that was hard! but: i stayed stubborn. i entertained the absurdity; i let people apologize to me for celebrating Christmas too hard, i let people congratulate me because The Jews Control Hollywood, i let people get away with thinking my chai necklace was a metal-plated pendant of Perry the Platypus. and i stayed loud. people in my program who knew nothing else about me knew i was Jewish. that felt like the right thing to do. if i couldn’t be at home in a thriving jewish community, i could create one within myself. a one-woman band whose reinforcements were 800 miles away.
i visited my reinforcements for one week in november. i came home to my Jewish family and was force-fed four bagels in two days and i returned to Kentucky with a full health bar. and then: to punish me: the G-d of my ancestors sent two more plagues at once. lice! and boils! in the form of bed bugs and their bites!
G-d was like: LISTEN, YOU DUMB BITCH. you came home for a WEEK and you SAW with YOUR OWN EYES how GREAT you felt! remember what it’s like to be around JEWS? remember what it’s like to be around people who KNOW YOU? who REALLY know you, on a genetic level? remember BAGELS? you just up and left BAGELS? for the SECOND TIME? well. you asked for this. you basically FORCED ME to put bed bugs in your cockroach apartment. enjoy over-explaining your yiddishisms fur die goyim.
but: i stayed stubborn. the exterminators came back and i washed every article of clothing i owned at extremely high temperatures because i loved my job and i loved my friends and i loved my burgeoning girl independence. plague-like discomfort was worth cracking open my adolescent shell.
but then stuff kept happening! work stuff, and personal stuff, and then my dog died. i was two days removed from getting to say goodbye to him — i was scheduled to fly home for my cousin’s wedding on friday, and the dog died on wednesday.
i was exhausted and heartbroken when i had the long weekend at home, but then i got to spend time with best Jewish friends and family and celebrate my closest cousin’s Jewish marriage. my health bar filled again. it was a harder sell this time, but i returned to Kentucky, because i was going to finish what i started. i was now a Marketing Apprentice and an Entertainment Editor and a Plague Manager. i could do two more months! what could happen to outsell cockroaches, bed bugs, friends in danger, pets dying, and the crumbling personal/professional lives of most everyone i cared about in Kentucky?
and G-d was like: LISTEN, YOU DUMB BITCH. remember when i planned your cousin’s wedding the same weekend as your job’s Lobster Feast fundraiser? so you went home, and you had an amazing time, AND you didn’t have to eat shellfish? I’M NOT MESSING AROUND. GO. HOME. you have MADE! YOUR! POINT! you’re an ADULT now! i give! go home! don’t make me do something we’ll both regret!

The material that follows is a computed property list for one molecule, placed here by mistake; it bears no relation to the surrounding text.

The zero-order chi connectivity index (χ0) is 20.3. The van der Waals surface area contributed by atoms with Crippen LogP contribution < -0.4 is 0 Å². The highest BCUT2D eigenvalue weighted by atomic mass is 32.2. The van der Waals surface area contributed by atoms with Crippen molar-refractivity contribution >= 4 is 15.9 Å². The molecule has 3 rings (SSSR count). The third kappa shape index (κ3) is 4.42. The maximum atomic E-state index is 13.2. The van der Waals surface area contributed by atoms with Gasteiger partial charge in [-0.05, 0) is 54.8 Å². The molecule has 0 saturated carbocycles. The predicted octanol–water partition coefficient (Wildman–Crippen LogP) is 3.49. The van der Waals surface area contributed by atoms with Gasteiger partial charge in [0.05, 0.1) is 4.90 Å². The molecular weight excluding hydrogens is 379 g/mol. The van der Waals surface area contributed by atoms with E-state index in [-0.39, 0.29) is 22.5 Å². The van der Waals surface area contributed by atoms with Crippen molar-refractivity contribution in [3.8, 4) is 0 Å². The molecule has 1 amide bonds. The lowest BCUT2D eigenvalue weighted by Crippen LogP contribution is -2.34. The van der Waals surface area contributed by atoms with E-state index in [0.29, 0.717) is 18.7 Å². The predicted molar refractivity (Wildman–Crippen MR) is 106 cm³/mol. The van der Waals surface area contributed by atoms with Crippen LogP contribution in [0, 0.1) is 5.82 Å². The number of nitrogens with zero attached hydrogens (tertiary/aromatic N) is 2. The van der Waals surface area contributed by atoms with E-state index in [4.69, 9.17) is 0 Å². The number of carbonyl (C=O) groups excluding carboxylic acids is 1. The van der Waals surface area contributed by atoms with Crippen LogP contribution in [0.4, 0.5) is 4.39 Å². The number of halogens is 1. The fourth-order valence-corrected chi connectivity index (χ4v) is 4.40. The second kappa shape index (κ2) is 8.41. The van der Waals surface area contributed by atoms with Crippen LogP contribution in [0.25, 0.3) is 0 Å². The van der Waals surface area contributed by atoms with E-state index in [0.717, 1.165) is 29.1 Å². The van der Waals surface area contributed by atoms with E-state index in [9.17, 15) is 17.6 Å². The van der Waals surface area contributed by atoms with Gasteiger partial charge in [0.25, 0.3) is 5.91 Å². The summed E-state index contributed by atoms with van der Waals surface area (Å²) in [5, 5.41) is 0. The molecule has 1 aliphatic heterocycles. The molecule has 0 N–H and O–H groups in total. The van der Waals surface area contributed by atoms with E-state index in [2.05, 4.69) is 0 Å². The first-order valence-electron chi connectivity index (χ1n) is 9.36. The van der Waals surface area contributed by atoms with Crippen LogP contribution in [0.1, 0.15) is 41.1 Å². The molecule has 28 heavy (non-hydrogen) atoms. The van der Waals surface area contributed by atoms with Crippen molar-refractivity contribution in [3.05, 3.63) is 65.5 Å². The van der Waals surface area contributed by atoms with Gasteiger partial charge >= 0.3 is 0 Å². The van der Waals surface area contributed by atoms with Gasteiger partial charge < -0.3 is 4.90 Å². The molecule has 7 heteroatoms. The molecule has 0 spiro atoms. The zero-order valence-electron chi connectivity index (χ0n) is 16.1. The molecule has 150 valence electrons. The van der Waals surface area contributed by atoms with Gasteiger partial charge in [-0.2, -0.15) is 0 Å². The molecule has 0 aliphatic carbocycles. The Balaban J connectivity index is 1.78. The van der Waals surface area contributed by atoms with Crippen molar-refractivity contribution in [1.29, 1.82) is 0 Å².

conditions started approaching worldwide pandemic when i was back in Kentucky. but: i stayed stubborn. i kept going to work and i disinfected the bobblehead on my desk and i bragged about my great immune system and i refused to let myself fear something invisible.
and then, in the middle of the night at the beginning of march, the giant ceiling fan/lamp fixture in my living room crashed into the floor. it was the only light source in the room. after sending so many stupid metaphors, i’m pretty sure G-d sent the WAY too literal plague of darkness to get me to pay attention to the big one — what He’d been brewing up for months.
so i called my boss and i told her i wanted to go home. it only took four biblical plagues — swarms of bugs, lice, boils, and finally darkness — for me to give up. i wish I’D been pharaoh. would’ve saved everyone a lot of trouble.
i called my boss and i told her i wanted to go home and she told me not to worry, because my program was going digital and ending early, anyway. so. i don’t even know if i really gave up? i’m embarrassed i made that call at all, but, without my knowledge, someone else made the call for me.
and, you know — i’d spent so much time interpreting these signs and plagues as evidence that some higher power wanted me to fail, and i’d decided i wasn’t going to fail. i had something to prove. but — because of global pandemic — i’m never going to be sure of whether or not i proved what i was trying to prove. i didn’t get to see it through. maybe the months of “go home, you’re not safe here” weren’t bitter, and they weren’t warning me about my own inexperience, and they weren’t about Kentucky. maybe they weren’t about me at all.
as the firstborn i have always had a special, shivery fear of the final plague: מכת בכורות. i had nightmares as a kid where i’d die because my parents forgot to paint the doorway with lamb’s blood. now i understand that there are rules you have to follow if you’re going to survive an epidemic, whether or not that epidemic is sent by G-d to take out your oppressor’s children. you have to stay inside, safe, with your family, or the death won’t know to discriminate.
i left Kentucky in what can only be described as a Jewish Hurry to hunker down in my family’s house and weather the final plague. maybe all G-d was trying to do for all these months was save me from the heartbreak of quitting so close to the finish line.